Statistical Data

  • A poll conducted by Lisa W. Miller & Associates of one thousand American consumers surrounding their restaurant dining behavior, revealed that slightly more than half [51%] were “very/extremely concerned” about the Delta variant in July 2021. However, the more significant statistic surrounds how the Delta variant is being perceived as a barrier to their activities. Almost 60% asserted that the impact of the Delta variant would somewhat or significantly reduce their activities, and those percentages continue to rise. By August 16 consumer positive sentiment had dropped 58% among the "first-out-the-door" group of already wary guests. Those reporting that they were somewhat/significantly reducing activities due to COVID climbed to 71%.
  • When digging into brick and mortar retail companies and their earnings releases for quarter 2, some interesting insights as to the possible future can be gleaned. The earnings reports have been quite positive, and in some cases surprisingly strong. One of the biggest surprises comes from Macy's, a retailer that, for some people, was not even considered a viable retailer pre-pandemic. Their Q2 earnings report belies that supposition, as they have done an about face, showing solid earnings, with "comparable sales up 61.2% on an owned basis and up 62.2% on an owned-plus-licensed basis versus 2020; up 5.8% and up 5.9%, respectively, versus 2019." Additionally, there was a "trend improvement of approximately 16 percentage points compared to the first quarter of 2021." However, when looking at their online sales, those "declined 6% versus second quarter 2020, but grew 45% versus second quarter 2019."
  • "Before the pandemic, just 7% of grocery shopping was done online. Once the virus hit, though, many retailers expanded click-and-collect operations, which enabled contact-free shopping without the steep logistical delivery costs." With new consumer habits forming, and starting from a low user base, Mastercard Economics Institute expects that 70%-80% of the close to 3 percentage point COVID-related digital shift to grocery will be permanent. E-commerce made up about 18% of total restaurant sales before the crisis. Based on this low market penetration pre-crisis and the rapid adoption, Mastercard Economics Institute expects about 30%-40% of restaurants' e-commerce peak will stick.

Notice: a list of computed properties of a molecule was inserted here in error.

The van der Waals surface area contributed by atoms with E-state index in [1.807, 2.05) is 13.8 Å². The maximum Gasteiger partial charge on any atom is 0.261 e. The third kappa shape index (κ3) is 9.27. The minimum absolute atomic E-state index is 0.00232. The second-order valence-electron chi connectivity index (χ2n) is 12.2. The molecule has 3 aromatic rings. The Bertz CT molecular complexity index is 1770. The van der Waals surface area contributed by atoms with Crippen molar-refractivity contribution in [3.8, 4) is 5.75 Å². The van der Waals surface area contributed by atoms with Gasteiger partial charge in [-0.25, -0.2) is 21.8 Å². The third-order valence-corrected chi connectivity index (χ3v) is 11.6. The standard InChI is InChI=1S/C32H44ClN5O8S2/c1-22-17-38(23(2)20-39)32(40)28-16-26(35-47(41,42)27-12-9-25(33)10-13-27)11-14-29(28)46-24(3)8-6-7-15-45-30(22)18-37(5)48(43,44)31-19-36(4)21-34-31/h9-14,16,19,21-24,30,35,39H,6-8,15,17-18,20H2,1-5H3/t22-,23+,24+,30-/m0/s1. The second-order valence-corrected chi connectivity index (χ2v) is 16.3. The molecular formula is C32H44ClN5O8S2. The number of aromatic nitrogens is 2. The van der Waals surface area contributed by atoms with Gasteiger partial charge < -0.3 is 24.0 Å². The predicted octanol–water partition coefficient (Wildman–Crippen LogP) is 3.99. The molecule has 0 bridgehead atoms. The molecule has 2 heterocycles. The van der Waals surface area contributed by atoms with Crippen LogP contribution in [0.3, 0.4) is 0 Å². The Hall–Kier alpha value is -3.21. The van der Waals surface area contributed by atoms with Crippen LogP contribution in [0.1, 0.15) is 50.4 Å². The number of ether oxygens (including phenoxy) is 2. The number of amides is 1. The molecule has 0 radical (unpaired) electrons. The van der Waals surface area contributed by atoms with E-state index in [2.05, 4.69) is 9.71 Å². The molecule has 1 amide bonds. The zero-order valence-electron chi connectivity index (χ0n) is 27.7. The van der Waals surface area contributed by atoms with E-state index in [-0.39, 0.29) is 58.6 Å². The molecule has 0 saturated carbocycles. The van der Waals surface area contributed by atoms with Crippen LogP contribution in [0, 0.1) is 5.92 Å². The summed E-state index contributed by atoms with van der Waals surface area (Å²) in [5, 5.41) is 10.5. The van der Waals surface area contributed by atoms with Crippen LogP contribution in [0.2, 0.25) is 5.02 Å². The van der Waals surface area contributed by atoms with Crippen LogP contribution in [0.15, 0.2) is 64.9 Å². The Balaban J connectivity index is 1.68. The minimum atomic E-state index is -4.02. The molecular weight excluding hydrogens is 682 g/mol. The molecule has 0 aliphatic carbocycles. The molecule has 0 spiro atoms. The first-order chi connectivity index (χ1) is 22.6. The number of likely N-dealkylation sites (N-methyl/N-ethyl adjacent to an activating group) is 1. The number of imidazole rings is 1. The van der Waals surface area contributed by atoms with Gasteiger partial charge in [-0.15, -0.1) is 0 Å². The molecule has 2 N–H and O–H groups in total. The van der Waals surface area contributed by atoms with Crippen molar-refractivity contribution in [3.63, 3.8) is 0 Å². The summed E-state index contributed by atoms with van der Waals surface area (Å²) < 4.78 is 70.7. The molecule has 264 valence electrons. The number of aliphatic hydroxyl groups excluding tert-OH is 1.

Research Strategy

For this research on how industry experts are expecting COVID and the Delta variant to impact both brick and mortar and online businesses, both positively and negatively, in the foreseeable future, we leveraged the most reputable sources of information that were available in the public domain, including Google mobility data and CNBC, as well as reputable and credible sources such as the Wall Street Journal, The New Yorker, Census.gov, Deloitte, and AP News.

As outlined in our introduction, while there were lots of experts providing their opinions, almost none of them were willing to go as far out as 6-12 months. This is likely because of the fast changing nature of COVID and the variants, specifically the Delta variant. Because of this, we provided expert opinion and statistical data, but the time frame varies from the 6-12 months that was requested. Unfortunately, that kind of specific data is not publicly available.
Sources
Sources